I couldn’t have done it on my own. That’s one of my main thoughts a week after my arrival in London.
My pilgrimage of repentance for homophobia was possible because of all the people who helped, supported, encouraged and prayed for me. I thank God for those who gave lots of time to organising things from a distance, who helped me with navigation and planning, who publicised the walk and the associated events, who gave me emotional and spiritual support, who provided me with accommodation (sometimes at short notice) and who discussed the issues with me on the way.
People who sent me encouraging emails and other messages helped me more than most of them know. At times of difficulty they really sustained me, as I imagined everyone who supported the pilgrimage walking with me. Those who asked challenging questions helped me to develop my thoughts and to focus on particular issues as I sort God’s guidance. People who prayed for me and thought about me played a major role. It made a vast difference to know there were people doing so.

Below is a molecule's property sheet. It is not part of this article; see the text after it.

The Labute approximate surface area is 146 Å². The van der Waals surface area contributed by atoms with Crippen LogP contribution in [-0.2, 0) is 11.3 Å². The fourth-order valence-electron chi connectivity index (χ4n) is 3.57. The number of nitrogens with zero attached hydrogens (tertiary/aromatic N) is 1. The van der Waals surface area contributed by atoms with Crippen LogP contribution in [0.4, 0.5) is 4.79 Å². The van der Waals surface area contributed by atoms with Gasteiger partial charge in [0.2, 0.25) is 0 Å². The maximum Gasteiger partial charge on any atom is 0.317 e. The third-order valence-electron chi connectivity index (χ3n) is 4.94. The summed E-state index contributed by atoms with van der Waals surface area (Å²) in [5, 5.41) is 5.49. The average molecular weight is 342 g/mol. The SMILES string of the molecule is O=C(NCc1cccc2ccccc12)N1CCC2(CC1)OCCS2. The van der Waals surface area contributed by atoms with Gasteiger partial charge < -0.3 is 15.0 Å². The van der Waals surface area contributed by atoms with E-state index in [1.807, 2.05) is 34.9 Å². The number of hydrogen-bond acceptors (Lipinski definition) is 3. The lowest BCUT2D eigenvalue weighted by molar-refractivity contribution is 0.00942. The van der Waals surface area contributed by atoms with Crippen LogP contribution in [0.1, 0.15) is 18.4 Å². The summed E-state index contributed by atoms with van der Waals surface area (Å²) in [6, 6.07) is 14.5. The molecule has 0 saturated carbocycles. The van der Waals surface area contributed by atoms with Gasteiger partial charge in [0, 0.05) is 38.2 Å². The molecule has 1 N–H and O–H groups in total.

I’ve not yet written to everyone who helped, or replied to all the messages. I will do so over the coming days.
In many ways, I was not doing anything remarkable. The journey from homophobe to equality activist is a common one, particularly in Christian circles. The response to my walk showed how much support there is for the idea that Christians should repent of homophobia and take a radical stand for equality. I’ve mostly been resting (and sleeping lots) since finishing the pilgrimage, but I’m also thinking about how I can best continue to contribute to this aim. At this point, however, my priority is to say a collective “thank you”.